The suspicious murders in Odisha of a Russian businessman and politician who was a vocal Putin opponent should raise red flags in India’s security services. The politician’s death has been ruled accidental for the time being, but numerous questions have been raised because the local police did not follow standard operating procedure and keep the viscera following the post-mortem. A hospital window in Moscow is where the chairman of Russia’s second-largest oil business met his untimely end. Like many others, he had demanded that Russia halt its military operation.
Deadly mysteries have been around nearly as long as political intrigue and warfare on a global scale. In addition, it is common knowledge that intelligence agencies from time to time engage in what the Americans call “extreme rendition,” a practise in which they target citizens of other countries. The idea is that countries, or at least the more significant ones, attempt to increase the cost of such covert operations by foreign agencies by using superior counterintelligence. There is a risk of foreign operatives bringing their wars to this country as India’s strategic image rises and New Delhi is perceived as a significant player in hot-button geopolitical issues, such as the Ukraine conflict and the tensions in the Taiwan Strait.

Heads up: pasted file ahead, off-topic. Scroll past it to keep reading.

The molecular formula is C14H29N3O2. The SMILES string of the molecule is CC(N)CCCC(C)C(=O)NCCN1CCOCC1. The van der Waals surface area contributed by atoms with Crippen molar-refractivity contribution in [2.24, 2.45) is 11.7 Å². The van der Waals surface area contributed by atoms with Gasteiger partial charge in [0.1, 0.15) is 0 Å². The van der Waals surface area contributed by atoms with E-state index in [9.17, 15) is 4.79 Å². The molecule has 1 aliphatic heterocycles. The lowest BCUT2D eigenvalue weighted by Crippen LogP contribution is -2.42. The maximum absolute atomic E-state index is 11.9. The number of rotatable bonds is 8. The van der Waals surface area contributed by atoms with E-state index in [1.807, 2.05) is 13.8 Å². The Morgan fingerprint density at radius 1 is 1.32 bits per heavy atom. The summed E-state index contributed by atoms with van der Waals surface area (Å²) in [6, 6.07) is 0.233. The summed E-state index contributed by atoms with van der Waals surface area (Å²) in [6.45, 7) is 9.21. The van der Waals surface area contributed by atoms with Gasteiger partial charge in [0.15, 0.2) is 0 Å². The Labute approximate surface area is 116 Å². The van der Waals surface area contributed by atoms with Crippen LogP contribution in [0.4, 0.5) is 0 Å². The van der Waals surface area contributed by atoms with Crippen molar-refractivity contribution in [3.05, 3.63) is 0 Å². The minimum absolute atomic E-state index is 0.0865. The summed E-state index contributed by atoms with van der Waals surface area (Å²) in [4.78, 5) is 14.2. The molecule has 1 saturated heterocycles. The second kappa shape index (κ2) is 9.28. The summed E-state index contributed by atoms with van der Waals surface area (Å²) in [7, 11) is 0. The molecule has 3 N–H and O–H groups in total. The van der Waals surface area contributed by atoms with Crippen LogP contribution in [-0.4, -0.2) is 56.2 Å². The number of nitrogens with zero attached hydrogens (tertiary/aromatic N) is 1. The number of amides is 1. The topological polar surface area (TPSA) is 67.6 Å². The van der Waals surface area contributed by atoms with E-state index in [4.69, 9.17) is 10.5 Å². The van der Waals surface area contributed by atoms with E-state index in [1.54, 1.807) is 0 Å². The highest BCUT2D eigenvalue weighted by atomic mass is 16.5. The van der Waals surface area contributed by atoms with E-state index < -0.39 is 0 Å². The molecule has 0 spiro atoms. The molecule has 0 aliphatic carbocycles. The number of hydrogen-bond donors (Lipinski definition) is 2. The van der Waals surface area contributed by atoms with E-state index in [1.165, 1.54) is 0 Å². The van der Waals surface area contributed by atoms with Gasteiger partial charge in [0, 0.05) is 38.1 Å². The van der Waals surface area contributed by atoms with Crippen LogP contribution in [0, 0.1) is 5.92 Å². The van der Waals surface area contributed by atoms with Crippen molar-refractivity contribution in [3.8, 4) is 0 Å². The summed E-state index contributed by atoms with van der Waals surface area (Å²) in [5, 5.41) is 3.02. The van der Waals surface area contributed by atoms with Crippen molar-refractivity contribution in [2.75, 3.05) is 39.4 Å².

Remember that in 2012, a sticky bomb was thrown at a car in which the Israeli defence attaché’s wife was riding in Delhi? Israel and Iran were allegedly conducting clandestine operations against each other’s ambassadors and scientists abroad during this time. Or consider the recent claims that China has been building up secret police stations in other nations to either persuade or intimidate Chinese nationals living there.
India should be particularly concerned. According to reports, over a hundred of these foreign Chinese police stations may be found in nations including the Netherlands, Ireland, South Korea, Japan, Germany, and the United States. Beijing may employ a similar strategy in India, not just to keep tabs on Chinese people living in the country, but also to carry out plans that could have far-reaching consequences for New Delhi’s safety.
We can only hope that India’s counterintelligence has been or will be enhanced in light of the increased threats it faces, as very little information is publicly available on India’s intelligence and counterintelligence capabilities. The primary focus of India’s security forces up to this point has been on countering and preventing acts of terrorism. There is a possibility, though, that we will have to confront increasingly sophisticated dangers. Becoming a superpower requires investing in well-equipped, well-trained espiocrats.